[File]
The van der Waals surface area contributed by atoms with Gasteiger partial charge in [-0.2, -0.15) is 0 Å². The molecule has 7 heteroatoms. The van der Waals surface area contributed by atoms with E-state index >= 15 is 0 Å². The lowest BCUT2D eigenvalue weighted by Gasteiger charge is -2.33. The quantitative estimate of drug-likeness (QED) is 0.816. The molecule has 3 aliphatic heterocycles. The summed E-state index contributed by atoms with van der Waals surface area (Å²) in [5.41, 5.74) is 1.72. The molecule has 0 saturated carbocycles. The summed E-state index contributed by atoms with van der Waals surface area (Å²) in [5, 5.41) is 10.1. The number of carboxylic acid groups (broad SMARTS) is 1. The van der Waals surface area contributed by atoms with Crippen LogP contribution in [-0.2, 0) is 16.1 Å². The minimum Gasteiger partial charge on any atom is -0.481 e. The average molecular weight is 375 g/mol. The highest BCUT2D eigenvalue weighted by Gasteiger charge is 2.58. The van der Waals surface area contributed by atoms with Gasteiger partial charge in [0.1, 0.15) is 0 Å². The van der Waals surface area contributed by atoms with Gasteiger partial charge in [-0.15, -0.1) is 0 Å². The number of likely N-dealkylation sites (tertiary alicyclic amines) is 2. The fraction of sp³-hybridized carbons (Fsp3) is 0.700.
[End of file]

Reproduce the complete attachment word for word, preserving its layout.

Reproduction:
The van der Waals surface area contributed by atoms with Gasteiger partial charge in [-0.2, -0.15) is 0 Å². The molecule has 7 heteroatoms. The van der Waals surface area contributed by atoms with E-state index >= 15 is 0 Å². The lowest BCUT2D eigenvalue weighted by Gasteiger charge is -2.33. The quantitative estimate of drug-likeness (QED) is 0.816. The molecule has 3 aliphatic heterocycles. The summed E-state index contributed by atoms with van der Waals surface area (Å²) in [5.41, 5.74) is 1.72. The molecule has 0 saturated carbocycles. The summed E-state index contributed by atoms with van der Waals surface area (Å²) in [5, 5.41) is 10.1. The number of carboxylic acid groups (broad SMARTS) is 1. The van der Waals surface area contributed by atoms with Crippen LogP contribution in [-0.2, 0) is 16.1 Å². The minimum Gasteiger partial charge on any atom is -0.481 e. The average molecular weight is 375 g/mol. The highest BCUT2D eigenvalue weighted by Gasteiger charge is 2.58. The van der Waals surface area contributed by atoms with Gasteiger partial charge in [0.1, 0.15) is 0 Å². The van der Waals surface area contributed by atoms with Gasteiger partial charge in [-0.15, -0.1) is 0 Å². The number of likely N-dealkylation sites (tertiary alicyclic amines) is 2. The fraction of sp³-hybridized carbons (Fsp3) is 0.700.